The Calusa Indians

Calusa tribe fishing with spears

Before the first explorers landed in Fort Myers, the area was largely occupied by the Calusa Indians – a Native American people that populated the Southwest coast of Florida. In fact, they controlled a large portion of South Florida, and were often described as a fierce war-like people feared by their neighboring tribes.

The Calusa were a unique people for their time, from the way they lived to their culture and traditions. Instead of farming, they lived off of the spoils of the sea. The men and boys of the tribe would make nets from palm tree webbing to catch mullet, pinfish, pigfish, and catfish, and would use spears to catch eels and turtles. Fish bone arrowheads were used to hunt large game animals, like deer, and the women and children learned how to catch various species of shellfish.

And, rather than the traditional tent-like shelters many Native American tribes adopted, the Calusa chose to live in stilted huts with no walls and a roof made of Palmetto leaves on the coast along the inner waterways. They were also considered the first “shell collectors,” discarding shells in huge mounds that can still be seen today. The Calusa used them to construct tools, utensils, and to create jewelry and ornaments for shrines. They also made shell spears for fishing and hunting.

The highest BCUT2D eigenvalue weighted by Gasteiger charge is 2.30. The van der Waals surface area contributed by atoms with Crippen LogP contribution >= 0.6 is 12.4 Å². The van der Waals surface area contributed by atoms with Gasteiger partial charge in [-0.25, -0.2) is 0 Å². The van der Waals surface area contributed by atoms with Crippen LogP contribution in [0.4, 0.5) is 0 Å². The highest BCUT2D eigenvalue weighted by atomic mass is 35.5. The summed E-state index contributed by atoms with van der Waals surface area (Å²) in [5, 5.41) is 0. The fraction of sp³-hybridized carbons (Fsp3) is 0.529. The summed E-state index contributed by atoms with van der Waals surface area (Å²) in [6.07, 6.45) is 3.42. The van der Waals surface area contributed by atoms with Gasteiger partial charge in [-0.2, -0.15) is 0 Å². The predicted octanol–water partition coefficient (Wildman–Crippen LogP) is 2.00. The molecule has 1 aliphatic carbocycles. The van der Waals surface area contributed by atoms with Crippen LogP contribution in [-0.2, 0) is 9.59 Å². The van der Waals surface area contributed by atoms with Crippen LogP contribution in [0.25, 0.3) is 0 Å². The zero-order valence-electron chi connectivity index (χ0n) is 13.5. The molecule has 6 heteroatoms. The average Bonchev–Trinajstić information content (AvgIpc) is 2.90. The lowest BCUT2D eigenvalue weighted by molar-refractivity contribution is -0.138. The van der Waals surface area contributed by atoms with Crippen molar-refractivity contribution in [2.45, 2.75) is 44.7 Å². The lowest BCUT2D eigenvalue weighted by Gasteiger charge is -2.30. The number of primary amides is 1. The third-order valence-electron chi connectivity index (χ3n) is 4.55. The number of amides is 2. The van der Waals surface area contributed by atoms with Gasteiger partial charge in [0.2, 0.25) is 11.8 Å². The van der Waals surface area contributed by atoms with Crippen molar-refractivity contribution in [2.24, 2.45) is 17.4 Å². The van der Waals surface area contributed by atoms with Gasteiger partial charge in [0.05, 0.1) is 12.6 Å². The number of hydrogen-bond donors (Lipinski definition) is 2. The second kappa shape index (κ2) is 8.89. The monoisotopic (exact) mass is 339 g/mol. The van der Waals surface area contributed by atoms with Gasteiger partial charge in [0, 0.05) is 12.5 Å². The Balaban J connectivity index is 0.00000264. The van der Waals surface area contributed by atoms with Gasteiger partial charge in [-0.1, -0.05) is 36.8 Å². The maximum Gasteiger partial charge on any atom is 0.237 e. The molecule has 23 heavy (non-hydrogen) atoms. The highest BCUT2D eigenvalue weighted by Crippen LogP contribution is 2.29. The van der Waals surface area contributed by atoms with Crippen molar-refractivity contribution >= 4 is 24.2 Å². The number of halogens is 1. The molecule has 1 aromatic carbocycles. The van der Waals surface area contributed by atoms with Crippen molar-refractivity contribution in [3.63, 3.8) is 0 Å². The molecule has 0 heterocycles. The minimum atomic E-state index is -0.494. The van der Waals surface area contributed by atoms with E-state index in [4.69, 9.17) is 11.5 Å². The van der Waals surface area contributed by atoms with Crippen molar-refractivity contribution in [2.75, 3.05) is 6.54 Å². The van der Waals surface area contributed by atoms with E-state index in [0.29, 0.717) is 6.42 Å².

The Calusa were also rather fierce sailors. They traveled in canoes made from hallowed Cypress trees, and used the Calooshahatchee River (“River of the Calusa”) as their main water way, traveling as far as Cuba. Explorers also reported that the Calusa attacked their ships that were anchored just off shore, in an attempt to protect their land. They were also known to sail up and down the Coast of Florida, collecting treasures from shipwrecks.

Sadly, as their land was taken over by European settlers, the Calusa tribe died out in the late 1700’s. In addition to their exposure to foreign pathogens, enemy tribes from Georgia and South Carolina began raiding their territory. Many of the Calusa people were also taken as slaves.

Picture Credit: Ancient Origins